Before he becomes a forgotten footnote in Aung San Suu Kyi's biography, it's worth pausing to consider the price John Yettaw is about to pay for his unauthorized nighttime swim. On Aug. 11, Yettaw, 53, was sentenced to seven years in a Burmese prison for donning a pair of flippers and paddling across a lake to the Rangoon home of Suu Kyi, the prodemocracy dissident and Nobel laureate. (Suu Kyi received an additional 18 months of house arrest for violating the terms of her sentence by sheltering the Missouri native.) Seven years is a stiffer sentence than many had expected for Yettaw, who is said to suffer mental problems. Even worse: four of those years will consist of "hard labor" a punishment whose severity shouldn't go underrated.
Disciplining wrongdoers with arduous physical activity stretches as least as far back as the ancient Greeks and it's always really sucked. Homer's Odyssey recalls the plight of Sisyphus, the Corinthian King consigned to nudging a boulder up a hill for all eternity; according to the gods' twisted decree, when he neared the top of the hill, the rock would come tumbling down. Rehabilitation in 19th century England took a page from the Greeks' prescription for soul-crushing drudgery: inmates would be forced to trek endlessly on treadmills, pass their days turning purposeless cranks for thousands of revolutions at a time, or shuttle cannonballs back and forth in an activity known as the "shot drill." Among those subjected to forced labor in British prisons was scribe Oscar Wilde, who toiled for two years on charges of public indecency.
In the first half of the 20th century, both Hitler's Nazis and Stalin's Soviets used forced labor to build up their infrastructure. From 1918 to 1956, between 15 million and 30 million people are estimated to have died from exhaustion, illness and malnutrition after toiling in the notorious Soviet gulag in 14-hour days felling trees, digging in the frigid Siberian tundra or mining coal. Often the labor was as fruitless as the punishments devised by the British. In the early 1930s, more than 100,000 prisoners toiled to construct a canal between the White and Baltic seas which turned out to be too narrow and shallow to service most vessels.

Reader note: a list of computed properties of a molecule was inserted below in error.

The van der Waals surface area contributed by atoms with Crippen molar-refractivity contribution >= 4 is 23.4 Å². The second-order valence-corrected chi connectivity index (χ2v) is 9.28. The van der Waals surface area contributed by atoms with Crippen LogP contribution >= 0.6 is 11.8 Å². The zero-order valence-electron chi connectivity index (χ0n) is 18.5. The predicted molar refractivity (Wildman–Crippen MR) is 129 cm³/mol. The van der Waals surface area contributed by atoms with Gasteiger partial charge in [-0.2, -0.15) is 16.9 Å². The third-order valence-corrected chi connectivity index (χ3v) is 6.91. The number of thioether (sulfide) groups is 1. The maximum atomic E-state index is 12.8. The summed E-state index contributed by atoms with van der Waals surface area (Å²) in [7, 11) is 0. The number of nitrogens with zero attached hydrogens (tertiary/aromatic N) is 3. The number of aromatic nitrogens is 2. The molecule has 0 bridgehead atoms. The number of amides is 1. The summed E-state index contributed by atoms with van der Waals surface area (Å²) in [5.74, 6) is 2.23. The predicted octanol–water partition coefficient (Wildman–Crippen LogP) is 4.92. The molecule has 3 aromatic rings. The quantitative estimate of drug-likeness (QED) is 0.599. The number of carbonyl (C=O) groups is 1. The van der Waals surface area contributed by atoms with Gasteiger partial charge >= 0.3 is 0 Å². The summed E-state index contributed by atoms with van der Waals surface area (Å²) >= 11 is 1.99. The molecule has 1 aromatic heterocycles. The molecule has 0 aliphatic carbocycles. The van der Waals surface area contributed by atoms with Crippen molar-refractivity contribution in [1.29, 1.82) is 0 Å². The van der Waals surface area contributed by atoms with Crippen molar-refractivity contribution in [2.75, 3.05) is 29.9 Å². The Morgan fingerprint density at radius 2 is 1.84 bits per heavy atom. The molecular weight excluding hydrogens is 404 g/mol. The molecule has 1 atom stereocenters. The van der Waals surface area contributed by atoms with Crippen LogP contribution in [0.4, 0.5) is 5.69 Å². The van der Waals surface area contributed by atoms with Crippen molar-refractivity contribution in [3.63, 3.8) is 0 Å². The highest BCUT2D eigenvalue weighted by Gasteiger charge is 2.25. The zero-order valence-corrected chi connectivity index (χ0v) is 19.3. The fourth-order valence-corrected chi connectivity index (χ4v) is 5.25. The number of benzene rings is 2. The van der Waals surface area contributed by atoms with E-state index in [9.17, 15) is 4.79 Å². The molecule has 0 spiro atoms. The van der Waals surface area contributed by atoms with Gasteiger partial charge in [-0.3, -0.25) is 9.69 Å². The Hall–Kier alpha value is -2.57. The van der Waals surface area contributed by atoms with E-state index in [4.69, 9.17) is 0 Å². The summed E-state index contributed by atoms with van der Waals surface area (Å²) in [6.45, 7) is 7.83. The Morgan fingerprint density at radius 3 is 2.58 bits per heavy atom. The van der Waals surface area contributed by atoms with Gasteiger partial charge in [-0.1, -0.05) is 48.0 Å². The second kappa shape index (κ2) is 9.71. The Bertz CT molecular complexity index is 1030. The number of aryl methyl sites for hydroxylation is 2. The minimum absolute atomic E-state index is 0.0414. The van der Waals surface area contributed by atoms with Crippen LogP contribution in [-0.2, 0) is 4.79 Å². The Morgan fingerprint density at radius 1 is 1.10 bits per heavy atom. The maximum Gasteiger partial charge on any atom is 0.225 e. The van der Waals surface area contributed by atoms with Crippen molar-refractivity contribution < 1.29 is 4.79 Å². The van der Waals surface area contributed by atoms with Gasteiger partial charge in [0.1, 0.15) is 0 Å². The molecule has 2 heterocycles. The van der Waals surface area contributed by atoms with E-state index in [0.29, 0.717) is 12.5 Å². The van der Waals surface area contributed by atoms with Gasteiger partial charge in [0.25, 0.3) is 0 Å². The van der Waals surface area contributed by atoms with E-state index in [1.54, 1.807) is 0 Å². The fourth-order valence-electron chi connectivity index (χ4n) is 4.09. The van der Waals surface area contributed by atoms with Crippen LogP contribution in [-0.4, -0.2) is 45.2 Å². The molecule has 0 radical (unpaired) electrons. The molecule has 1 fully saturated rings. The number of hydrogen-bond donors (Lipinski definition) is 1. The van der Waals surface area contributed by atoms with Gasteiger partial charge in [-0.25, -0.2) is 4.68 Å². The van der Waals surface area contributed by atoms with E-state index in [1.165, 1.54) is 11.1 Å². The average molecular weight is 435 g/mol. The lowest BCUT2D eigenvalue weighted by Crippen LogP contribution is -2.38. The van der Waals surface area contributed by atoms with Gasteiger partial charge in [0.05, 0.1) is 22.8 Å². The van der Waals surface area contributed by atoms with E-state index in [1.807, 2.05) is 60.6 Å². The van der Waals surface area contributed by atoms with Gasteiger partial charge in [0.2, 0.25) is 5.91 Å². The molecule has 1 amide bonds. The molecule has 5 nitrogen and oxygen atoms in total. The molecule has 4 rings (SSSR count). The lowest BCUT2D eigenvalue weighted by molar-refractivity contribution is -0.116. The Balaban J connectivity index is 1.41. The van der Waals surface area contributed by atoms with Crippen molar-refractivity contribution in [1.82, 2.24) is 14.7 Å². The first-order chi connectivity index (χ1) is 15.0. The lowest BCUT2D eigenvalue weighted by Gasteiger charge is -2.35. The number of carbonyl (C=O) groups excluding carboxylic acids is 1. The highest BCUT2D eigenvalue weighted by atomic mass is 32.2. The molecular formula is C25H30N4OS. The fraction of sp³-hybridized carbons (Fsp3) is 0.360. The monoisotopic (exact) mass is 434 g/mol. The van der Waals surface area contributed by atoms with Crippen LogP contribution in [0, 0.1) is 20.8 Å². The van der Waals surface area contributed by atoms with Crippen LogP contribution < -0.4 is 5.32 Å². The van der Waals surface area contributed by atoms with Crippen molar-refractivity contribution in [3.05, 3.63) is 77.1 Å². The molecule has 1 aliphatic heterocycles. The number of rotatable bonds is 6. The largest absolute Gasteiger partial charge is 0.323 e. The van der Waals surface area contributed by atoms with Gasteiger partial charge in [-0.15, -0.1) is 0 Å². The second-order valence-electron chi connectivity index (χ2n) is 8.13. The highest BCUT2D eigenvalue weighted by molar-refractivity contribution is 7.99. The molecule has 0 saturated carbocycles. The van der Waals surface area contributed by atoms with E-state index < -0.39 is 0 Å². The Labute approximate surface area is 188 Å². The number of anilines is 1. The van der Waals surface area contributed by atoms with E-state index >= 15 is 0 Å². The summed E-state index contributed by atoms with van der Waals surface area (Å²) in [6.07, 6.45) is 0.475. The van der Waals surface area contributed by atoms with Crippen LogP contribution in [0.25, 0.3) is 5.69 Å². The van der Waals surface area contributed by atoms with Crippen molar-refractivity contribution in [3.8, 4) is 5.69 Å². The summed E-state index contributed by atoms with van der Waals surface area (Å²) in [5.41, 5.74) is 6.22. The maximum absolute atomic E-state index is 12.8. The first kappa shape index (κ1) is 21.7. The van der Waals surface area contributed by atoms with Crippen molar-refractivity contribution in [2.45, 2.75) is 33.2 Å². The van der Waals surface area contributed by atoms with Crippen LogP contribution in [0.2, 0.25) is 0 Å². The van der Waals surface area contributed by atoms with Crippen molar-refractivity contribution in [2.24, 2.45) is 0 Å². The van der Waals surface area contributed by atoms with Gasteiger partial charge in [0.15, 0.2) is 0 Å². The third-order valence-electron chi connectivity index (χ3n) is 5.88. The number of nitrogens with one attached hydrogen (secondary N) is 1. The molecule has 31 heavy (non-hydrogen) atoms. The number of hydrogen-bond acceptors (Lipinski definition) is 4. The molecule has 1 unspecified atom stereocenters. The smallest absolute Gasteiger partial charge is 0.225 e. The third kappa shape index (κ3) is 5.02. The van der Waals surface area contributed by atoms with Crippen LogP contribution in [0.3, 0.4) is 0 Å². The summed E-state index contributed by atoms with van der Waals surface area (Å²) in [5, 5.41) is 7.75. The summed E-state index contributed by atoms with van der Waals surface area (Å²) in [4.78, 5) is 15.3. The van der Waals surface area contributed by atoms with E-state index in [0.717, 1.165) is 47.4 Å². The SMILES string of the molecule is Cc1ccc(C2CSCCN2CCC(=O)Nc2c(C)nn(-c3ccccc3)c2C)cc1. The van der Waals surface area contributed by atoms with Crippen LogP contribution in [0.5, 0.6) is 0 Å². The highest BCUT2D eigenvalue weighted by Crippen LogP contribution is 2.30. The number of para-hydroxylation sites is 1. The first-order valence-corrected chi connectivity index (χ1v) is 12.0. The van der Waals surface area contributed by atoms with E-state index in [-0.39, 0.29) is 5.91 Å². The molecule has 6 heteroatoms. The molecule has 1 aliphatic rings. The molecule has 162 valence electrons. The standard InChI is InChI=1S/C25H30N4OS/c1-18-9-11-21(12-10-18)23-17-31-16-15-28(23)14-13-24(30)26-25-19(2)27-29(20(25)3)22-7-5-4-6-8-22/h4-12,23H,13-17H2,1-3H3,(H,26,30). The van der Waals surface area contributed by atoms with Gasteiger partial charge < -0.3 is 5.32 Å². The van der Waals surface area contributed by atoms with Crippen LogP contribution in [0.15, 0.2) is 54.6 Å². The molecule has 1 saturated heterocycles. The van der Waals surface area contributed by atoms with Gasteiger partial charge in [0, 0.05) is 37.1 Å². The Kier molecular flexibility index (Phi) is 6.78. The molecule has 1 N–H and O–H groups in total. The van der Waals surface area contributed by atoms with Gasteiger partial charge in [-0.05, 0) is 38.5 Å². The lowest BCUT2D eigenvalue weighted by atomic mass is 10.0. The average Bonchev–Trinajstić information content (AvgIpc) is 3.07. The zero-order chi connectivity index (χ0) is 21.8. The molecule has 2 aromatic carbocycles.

After being imprisoned for crusading against apartheid, Nelson Mandela spent countless hours splitting rocks on South Africa's Robben Island. Since 1949, some 50 million Chinese have passed through a system of prison camps known as laogai, which translates from Mandarin as "reform through labor." According to the Laogai Research Foundation, an organization devoted to chronicling the practice's atrocities, approximately 6 million Chinese are imprisoned in this vast system of forced-labor camps at any one time. Millions more have died while toiling in cramped, pestilential conditions with meager food rations.
In recent months, prisoners have been sentenced to hard labor all over the world, including in Palestine (for collaborating with Israel) and Gambia (for criticizing the President). When President Bill Clinton recently negotiated a pardon for two Current TV journalists who crossed the border into North Korea, he spared them an ordeal many don't survive. The Hermit Kingdom's prison camps, which experts say contain up to 200,000 inhabitants, are considered among the world's worst, replete with grueling physical labor, paltry rations and a lack of medical attention. Analysts estimate half of all prisoners do not survive the first year.
Even the U.S. military still sentences some offenders to hard labor, although it treats its soldiers immeasurably better than convicts in other parts of the world. After testing positive for cocaine, in the summer of 2008 Army Private John Suarez worked 35 15-hour days digging foxholes under a sweltering sun in full battle gear, his discomfort augmented by body armor and a Kevlar helmet. The late Sergeant Santos Cardona was sentenced to 90 days' hard labor at Fort Bragg, N.C., in 2006 for his involvement in prisoner mistreatment at Baghdad's Abu Ghraib prison, where he worked as a dog handler. Though prisoners picked cotton and repaired railroads after the Civil War, restrictions imposed in the 1920s and '30s have curtailed prison labor. These days, prisoners' jobs are more likely to consist of making license plates or doing laundry. Not exactly fulfilling gigs, but cushy enough, comparatively, that some people might be hankering for guys like Bernie Madoff to get a taste of Pyongyang justice instead.